Ultrasonography during the 22nd week of pregnancy showed two abnormalities in a male fetus, i.e. left renal agenesis and a pelvic cystic mass 12 mm in diameter. No change occurred until birth except for a slight increase in cyst volume. These findings were confirmed after birth; the cystic mass was anechoic, unilocular, on the left side between the bladder and rectum, with a thin wall and of 17 mm diameter (Fig. 1). Cysto-urethrography showed no filling defect at the base of the bladder and no reflux into the genitourinary system. MAG3 isotope renography confirmed no fixation on the left side or in the cyst and no obstruction of the right ureter. Because the baby was healthy, with no urinary infection, supervision was indicated. On serial ultrasonography the cyst increased progressively to 25 mm in diameter at 15 months old; the family requested that the cyst be removed. Using laparoscopy through a 5-mm trans-umbilical port with a 30° telescope and three 3 mm operating ports, the cyst was explored on the left of the posterior bladder wall (Fig. 2). The cyst was easily separated from the peritoneum and bladder wall. Both vasa deferentia were found to directly enter the cyst; it was impossible to separate both vasa from the cyst wall. To preserve future fertility almost all the cyst was resected, leaving a narrow strip of the cyst wall on each side, along the vas (Fig. 3). Recovery was uneventful and the infant was discharged home within 48 h; 6 months later the child was asymptomatic with no visible recurrence on ultrasonography.
Most seminal vesical cysts remain asymptomatic until puberty, but with the widespread use of ultrasonography during pregnancy and infancy there are likely to be more asymptomatic cases [1,2]. The potential complications are infection, compression of the surrounding structures [3–6], infertility and malignant degeneration . Paediatric urologist must consider all these factors and not neglect the preservation of future sexual potency and fertility. A less invasive solution is indicated; laparoscopy seems appropriate for this purpose. Congenital seminal vesicle cysts are rare, usually discovered after puberty, and treated by cyst removal and section of the vas deferens. The present left seminal vesicle cyst was diagnosed at 22 weeks of gestation. At 15 months old, laparoscopy was used to remove the cyst and to preserve the both vas deferentia, by leaving a narrow strip of cyst along the vas. Most cases are reported in adults  or around puberty ; only 11 cases have been discovered before puberty [1,9–13]. To our knowledge the present case is the first reported with an antenatal diagnosis.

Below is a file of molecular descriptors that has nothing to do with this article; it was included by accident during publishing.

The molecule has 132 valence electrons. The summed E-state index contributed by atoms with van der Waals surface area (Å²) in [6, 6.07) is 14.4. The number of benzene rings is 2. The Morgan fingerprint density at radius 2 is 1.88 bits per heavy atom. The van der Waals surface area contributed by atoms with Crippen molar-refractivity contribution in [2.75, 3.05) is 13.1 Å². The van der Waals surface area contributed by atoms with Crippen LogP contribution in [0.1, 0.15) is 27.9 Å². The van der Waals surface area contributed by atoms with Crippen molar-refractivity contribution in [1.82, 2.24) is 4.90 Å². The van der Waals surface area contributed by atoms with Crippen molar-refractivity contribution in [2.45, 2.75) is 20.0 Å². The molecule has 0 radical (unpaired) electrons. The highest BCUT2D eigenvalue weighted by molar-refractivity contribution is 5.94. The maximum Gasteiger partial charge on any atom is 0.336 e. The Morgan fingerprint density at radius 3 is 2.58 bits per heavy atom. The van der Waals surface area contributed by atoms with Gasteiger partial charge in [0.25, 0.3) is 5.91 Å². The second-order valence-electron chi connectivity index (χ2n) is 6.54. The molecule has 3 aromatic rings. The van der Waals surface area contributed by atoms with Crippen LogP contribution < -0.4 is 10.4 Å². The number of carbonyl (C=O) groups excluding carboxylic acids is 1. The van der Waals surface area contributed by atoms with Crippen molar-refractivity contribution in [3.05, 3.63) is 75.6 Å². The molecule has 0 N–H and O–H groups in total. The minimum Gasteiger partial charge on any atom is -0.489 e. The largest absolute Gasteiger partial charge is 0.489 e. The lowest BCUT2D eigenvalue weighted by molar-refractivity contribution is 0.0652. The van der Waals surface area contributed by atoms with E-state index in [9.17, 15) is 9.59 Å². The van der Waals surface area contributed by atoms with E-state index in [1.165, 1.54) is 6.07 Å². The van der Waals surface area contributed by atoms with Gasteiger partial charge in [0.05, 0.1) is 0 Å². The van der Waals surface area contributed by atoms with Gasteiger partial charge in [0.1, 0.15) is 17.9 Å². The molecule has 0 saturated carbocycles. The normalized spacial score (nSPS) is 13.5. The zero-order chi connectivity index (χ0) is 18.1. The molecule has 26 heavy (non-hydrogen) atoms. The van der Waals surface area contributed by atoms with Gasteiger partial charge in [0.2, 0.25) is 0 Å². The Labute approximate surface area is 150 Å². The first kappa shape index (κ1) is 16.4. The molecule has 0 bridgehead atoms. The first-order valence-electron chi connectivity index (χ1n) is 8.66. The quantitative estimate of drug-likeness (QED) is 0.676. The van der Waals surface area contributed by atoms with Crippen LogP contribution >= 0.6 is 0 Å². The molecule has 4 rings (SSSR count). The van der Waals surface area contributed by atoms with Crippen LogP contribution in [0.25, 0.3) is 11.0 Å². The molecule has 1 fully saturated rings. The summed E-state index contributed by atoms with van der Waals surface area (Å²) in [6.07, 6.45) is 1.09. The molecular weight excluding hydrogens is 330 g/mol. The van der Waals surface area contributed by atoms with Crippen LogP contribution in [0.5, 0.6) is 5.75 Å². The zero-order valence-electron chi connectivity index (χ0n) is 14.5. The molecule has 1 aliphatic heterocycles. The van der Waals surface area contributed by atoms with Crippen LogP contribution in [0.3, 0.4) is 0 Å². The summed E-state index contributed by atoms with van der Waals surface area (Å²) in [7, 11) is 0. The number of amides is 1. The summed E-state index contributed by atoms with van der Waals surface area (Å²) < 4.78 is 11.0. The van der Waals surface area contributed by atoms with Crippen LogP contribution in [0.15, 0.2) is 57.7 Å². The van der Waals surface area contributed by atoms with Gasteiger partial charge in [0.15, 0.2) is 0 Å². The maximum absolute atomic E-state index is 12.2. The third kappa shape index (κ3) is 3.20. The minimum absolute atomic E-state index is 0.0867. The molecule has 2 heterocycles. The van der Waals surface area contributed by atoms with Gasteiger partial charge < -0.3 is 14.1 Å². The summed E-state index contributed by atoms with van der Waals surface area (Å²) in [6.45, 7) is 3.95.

The differential diagnosis of cystic pelvic masses in the male fetus and neonate includes ureterocele, congenital vesical diverticulum, rectal duplication, anterior myelomeningocele, teratoma, a dysplastic kidney in an ectopic position (often associated with congenital seminal vesicle cyst), but the most difficult differential diagnosis is cyst of the urogenital sinus or Müllerian remnants . Several imaging techniques have been recommended in evaluating and differentiating pelvic cystic masses, especially ultrasonography [3–15], CT and MRI [16,17], which currently seem the ideal methods for differentiating cystic malformation of the pelvis in a young boy. They accurately show the anatomical relationships with the surrounding structures and help to plan surgical excision.
Various management protocols have been proposed, i.e. watchful waiting, aspiration of the cyst, transurethral deroofing and transvesical drainage . Surgical excision is usually recommended but because of the deep pelvic location of the cyst, several approaches have been described, including retropubic, transvesical, perineal transrectal and transanal. The laparoscopic approach to the seminal vesicles was described by Kavoussi et al. in 1993 and used in adults by Carmignani et al. and in children by Ikari et al.. The goal of surgery is to remove the cyst, preserving sexual potency and fertility; the best method seems to be a near-total cystectomy leaving only a narrow strip of cyst wall along the vas. This manoeuvre could be used on both sides and avoids dissection of the medial distal part of the cyst, where dissection could endanger the ejaculatory ducts.
In conclusion, although seminal vesicle disease requiring surgical treatment is very rare in boys, it represents (as a Müllerian remnant) an excellent indication for the laparoscopic approach. The depth of these structures is not a problem with good bladder suspension and an angled telescope. Care must be taken to preserve the contralateral and (if possible) the ipsilateral vasa deferentia.